Coalition Trains Afghan Police in Special Weapons, Tactics
June 26, 2007
KABUL, Afghanistan (American Forces Press Service, June 26, 2007) - The battle against the Taliban is an ongoing fight throughout Afghanistan. One of the groups leading the charge against the terrorists and insurgents is the Afghan National Police.
A new capability is being added to make the Afghan police an even stronger force. The Afghan National Civil Order Police will be an elite group of police officers filling a variety of roles.
Superintendent James Rainville, Royal Canadian Mounted Police, is assigned as a mentor with Combined Security Transition Command Afghanistan and is in a lead role helping to develop the Afghan's police capabilities.
"These police officers have already finished basic training; some have been on the police force for a couple of years or more," Superintendent Rainville said. "They recently completed a 60-day course in advanced police training and tactics focused on team building, unit cohesiveness and upgrading skills and abilities before becoming a fully operational unit."
The police officers undergoing Afghan National Civil Order Police training learn to work in small tactical teams, requiring dedicated professionals, said Superintendent Rainville.
"These (police officers) are the cream of the crop," he said. "The police officers coming through this program are about 90 percent literate, which is very high for Afghanistan. They are eager to learn, and they are catching on very fast."
Coalition military and civilian mentors are instructing the 300 officers going through training here.
Sgt. 1st Class Warren Bockhol, an embedded trainer from Task Force Phoenix VI assigned to the Afghan National Army's 201st Corps, is working with the students to hone their skills.
"These guys are motivated and want to learn," Sgt. 1st Class Bockhol said. "They want to be here, and it shows."
The skills they learn, including techniques used by special weapons and tactics teams, will help keep them in the fight and establish dominance over their enemy.
"We are teaching them SWAT techniques. Some of these are very similar to infantry skills we use in the field," Sgt. 1st Class Bockhol said. "Cordon-and-search (operations) are things we do in an urban environment; these are things they will need to do, as well." Cordon-and-search operations involve clearing buildings and methodically making sure each room is secured and safe.
"We're teaching them how to go room by room, making sure it is safe to proceed," Sgt. 1st Class Bockhol said. "We are still in the 'walking' phase of instruction. They are learning the theory and application. By the time they finish this training, they will be effective operators."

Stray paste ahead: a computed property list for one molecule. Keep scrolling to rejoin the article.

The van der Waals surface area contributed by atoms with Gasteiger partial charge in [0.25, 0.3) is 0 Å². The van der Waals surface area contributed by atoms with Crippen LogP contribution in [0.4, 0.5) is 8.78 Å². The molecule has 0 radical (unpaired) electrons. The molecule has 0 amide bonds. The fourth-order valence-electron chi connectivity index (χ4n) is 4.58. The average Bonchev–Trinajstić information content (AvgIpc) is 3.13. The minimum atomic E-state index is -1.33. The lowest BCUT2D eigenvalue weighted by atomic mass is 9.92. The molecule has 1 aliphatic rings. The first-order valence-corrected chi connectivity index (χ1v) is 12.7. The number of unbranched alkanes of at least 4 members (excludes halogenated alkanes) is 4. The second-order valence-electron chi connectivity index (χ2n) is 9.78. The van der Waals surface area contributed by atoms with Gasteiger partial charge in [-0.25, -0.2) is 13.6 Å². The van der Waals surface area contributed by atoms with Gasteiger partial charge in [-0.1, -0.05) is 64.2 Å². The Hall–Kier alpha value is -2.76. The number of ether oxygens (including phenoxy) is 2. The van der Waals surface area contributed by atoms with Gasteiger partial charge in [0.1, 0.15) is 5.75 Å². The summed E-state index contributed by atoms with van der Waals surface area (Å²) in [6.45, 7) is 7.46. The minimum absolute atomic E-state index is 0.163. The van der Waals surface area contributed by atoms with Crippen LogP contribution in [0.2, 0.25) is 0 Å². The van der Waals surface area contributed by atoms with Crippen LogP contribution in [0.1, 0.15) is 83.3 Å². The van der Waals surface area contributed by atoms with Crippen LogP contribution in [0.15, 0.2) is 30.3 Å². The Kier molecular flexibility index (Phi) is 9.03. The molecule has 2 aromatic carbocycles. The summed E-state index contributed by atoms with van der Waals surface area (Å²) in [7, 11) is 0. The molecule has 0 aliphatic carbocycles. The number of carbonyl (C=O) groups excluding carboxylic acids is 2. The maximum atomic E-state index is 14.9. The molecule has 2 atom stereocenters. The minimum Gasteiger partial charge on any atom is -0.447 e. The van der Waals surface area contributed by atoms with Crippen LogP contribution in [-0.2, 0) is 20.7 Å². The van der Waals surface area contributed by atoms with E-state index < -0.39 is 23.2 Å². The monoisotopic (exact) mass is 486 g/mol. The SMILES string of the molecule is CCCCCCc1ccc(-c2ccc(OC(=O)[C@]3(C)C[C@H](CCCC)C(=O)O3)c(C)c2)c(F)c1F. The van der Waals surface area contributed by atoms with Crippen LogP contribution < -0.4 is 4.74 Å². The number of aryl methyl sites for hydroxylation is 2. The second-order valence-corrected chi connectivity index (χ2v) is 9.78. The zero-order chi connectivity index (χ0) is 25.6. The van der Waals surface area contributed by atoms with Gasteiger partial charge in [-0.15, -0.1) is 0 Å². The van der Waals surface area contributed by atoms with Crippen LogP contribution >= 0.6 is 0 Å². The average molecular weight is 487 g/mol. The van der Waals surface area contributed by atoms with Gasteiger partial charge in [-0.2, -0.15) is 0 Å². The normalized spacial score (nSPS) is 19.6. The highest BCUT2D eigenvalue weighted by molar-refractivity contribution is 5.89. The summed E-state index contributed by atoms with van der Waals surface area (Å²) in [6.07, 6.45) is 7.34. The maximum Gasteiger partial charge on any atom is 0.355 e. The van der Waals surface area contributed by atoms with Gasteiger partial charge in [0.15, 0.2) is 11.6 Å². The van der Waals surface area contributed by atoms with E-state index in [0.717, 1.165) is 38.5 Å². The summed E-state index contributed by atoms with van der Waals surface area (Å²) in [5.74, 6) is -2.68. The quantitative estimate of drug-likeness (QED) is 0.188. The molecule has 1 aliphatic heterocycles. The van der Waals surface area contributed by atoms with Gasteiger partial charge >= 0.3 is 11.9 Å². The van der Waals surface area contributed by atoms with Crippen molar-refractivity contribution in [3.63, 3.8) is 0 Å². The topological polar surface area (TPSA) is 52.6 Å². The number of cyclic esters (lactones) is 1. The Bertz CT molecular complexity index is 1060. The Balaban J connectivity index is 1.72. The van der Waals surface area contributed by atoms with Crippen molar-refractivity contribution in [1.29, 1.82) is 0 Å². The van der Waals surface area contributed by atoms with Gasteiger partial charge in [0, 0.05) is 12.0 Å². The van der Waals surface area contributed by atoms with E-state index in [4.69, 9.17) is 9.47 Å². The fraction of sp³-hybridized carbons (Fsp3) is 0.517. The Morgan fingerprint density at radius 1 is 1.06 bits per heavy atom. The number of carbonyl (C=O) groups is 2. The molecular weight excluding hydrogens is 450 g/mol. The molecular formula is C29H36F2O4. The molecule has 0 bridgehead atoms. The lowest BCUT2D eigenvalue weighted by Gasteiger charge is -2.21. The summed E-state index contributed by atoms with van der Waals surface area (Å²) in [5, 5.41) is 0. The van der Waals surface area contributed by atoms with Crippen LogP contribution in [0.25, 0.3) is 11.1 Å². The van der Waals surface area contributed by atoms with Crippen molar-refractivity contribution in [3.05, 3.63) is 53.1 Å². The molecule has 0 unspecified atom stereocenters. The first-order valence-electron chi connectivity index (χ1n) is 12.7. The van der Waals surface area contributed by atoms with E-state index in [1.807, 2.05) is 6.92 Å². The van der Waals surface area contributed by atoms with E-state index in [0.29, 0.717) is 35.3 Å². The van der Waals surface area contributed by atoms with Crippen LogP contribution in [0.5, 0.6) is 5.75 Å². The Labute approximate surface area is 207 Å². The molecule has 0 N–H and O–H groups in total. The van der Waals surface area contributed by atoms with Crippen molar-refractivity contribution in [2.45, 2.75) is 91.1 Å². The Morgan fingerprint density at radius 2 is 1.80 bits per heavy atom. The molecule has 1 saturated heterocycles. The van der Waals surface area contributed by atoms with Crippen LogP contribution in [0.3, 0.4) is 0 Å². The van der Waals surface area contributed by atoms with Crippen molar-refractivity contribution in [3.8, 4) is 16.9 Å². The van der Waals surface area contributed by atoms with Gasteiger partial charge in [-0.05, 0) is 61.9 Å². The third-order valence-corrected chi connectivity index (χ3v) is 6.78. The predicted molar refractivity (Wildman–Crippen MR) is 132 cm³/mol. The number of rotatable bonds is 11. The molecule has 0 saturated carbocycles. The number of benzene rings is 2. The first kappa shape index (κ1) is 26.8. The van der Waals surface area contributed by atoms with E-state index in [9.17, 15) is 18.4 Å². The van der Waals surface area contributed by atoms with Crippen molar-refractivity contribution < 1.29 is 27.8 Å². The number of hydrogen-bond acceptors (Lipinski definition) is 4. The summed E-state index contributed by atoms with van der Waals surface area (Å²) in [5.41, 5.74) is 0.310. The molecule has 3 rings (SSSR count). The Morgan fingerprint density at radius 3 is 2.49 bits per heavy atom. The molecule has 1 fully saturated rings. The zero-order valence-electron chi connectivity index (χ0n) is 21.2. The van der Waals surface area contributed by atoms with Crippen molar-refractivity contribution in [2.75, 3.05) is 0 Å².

Not every police officer will be in the SWAT unit. "This is as much a selection process as it is training," Superintendent Rainville said.
Those who do not make the cut for SWAT still will be part of Afghan National Civil Order Police, but will be used in other roles such as crowd and riot control.
"We are looking for people who can shoot accurately, think on their feet, take and follow orders," said Scott Hill, an Afghan National Civil Order Police training mentor contractor. "We need them to be responsive and take in the situation and understand how it is developing."
Mr. Hill, a 13-year veteran of a U.S. sheriff's department, said it is not about shooting or hurting people.
"When a SWAT team enters a building, they are going in there to rescue people," Mr. Hill said. "The last thing they want to do is go in there, start shooting and kill the wrong person. Discipline is a key part to working in a SWAT unit, as is teamwork and communication."
Sgt. Abdul Shokoor has been an Afghan police officer for the past three years. He is motivated and is a standout among his peers, Sgt. 1st Class Bockhol said. Talking to him reveals a dedicated officer who wants to serve with the best Afghanistan has to offer.
"I want to serve my country and make Afghanistan safe for the people," Sgt. Shokoor said. "Being part of ANCOP has given me the chance to learn new skills and serve with the best. The instructors are excellent and are willing to share their experience with us. They really make this training worthwhile."
Superintendent Rainville said he is glad to see the progress in the overall training program.
"When these units go into the field, they will be on par with any police unit in the West," he said. "They will have the best training and the best equipment in Afghanistan and will be capable to carry out the tough missions with success."
These police officers will be assigned to Kabul, with future classes being stationed in other provinces throughout Afghanistan, officials said.